I've been advocating for customer-centric design as long as I've been designing solutions for customers. I still do this, because I have to. It's remarkable to me that after decades of building high-tech solutions for customers, technologists still seem to build solutions in an IT vacuum and then get upset when customers don't find them very functional.
Gold plating is a term used to describe developers who infer customer requirements and subsequently build features that the end users never requested — because the developers know better. Unfortunately, data scientists are carrying this tradition forward with analytic solutions. That said, I wouldn't categorically dismiss any requirement that doesn't come from a customer or end user. It may seem odd coming from such a strong advocate of customer-centric design, but there are aspects of a well-built solution that customers don't know or appreciate.
When designing a big data analytic solution, make sure it includes a well-rounded set of requirements, including ones that the end user won't directly know about or care about.
FLURPS is a great acronym that I learned as a young computer programmer, and it works great as a template for building well-rounded analytic solutions. FLURPS stands for: Functionality, Localizability, Usability, Reliability, Performance, Supportability. It seems like a lost acronym that I'd like to resurrect to help us design and build better solutions.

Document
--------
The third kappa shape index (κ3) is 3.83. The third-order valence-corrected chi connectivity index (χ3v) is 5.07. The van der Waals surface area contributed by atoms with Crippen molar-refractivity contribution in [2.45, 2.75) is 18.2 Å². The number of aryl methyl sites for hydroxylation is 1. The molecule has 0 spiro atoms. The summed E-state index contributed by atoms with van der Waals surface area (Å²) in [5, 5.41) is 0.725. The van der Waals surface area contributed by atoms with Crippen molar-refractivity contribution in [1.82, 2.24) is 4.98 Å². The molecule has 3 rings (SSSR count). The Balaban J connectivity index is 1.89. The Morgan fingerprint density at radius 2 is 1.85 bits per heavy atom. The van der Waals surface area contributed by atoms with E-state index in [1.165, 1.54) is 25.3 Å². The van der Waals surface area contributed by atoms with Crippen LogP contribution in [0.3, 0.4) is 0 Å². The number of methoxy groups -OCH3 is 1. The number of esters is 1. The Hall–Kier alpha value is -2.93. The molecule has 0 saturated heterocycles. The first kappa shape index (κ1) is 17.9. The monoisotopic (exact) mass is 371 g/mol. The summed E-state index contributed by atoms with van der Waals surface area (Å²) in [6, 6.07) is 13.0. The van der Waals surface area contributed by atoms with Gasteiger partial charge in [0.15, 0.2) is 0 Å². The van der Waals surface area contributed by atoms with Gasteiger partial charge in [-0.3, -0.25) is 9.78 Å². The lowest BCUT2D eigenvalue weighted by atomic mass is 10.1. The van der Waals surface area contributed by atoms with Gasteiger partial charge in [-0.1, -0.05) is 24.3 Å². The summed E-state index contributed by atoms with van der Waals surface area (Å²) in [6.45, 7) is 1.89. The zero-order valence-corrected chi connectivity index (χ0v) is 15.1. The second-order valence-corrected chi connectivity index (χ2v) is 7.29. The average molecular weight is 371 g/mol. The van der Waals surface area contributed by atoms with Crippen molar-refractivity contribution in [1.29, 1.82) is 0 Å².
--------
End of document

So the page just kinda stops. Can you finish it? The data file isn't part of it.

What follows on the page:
This funny-sounding acronym reminds me of a big, hairy puppet like Mr. Snuffleupagus — that's why it has stuck in my mind for so many years. Let's go through the different elements of FLURPS and how they can enhance your design.
Functionality remains the key component of design; it represents all the features the customer knows and wants. When building a requirements document, most analysts separate functional from non-functional requirements, which is a good practice. Furthermore, functional requirements should always take precedence over non-functional requirements. Never sacrifice functional requirements for non-functional requirements — you should satisfy non-functional requirements in addition to functional requirements.
Localizability handles geographical concerns such as language. Internationalization (or i18n, for those in the know) is closely related to localizability in that it architecturally provides the technical infrastructure to localize a solution. Knowing that your recommendation engine will be used globally, you may internationalize it by automatically sensing where your user is located, and then localize it by providing, for example, German-, Russian-, or Chinese-specific content. Bear in mind that good localizability extends beyond language translation and caters to cultural differences in functionality.
Usability deals with the customer experience. This is a pet peeve of mine — I'm tired of seeing analytic solutions that force the user into the mind of the developer. For instance, it's very common to see use cases where a batch operation seems obvious, but the solution only allows single transaction processing. If I could possibly have hundreds of input variables to my predictive analytics engine, why should I have to create them one by one?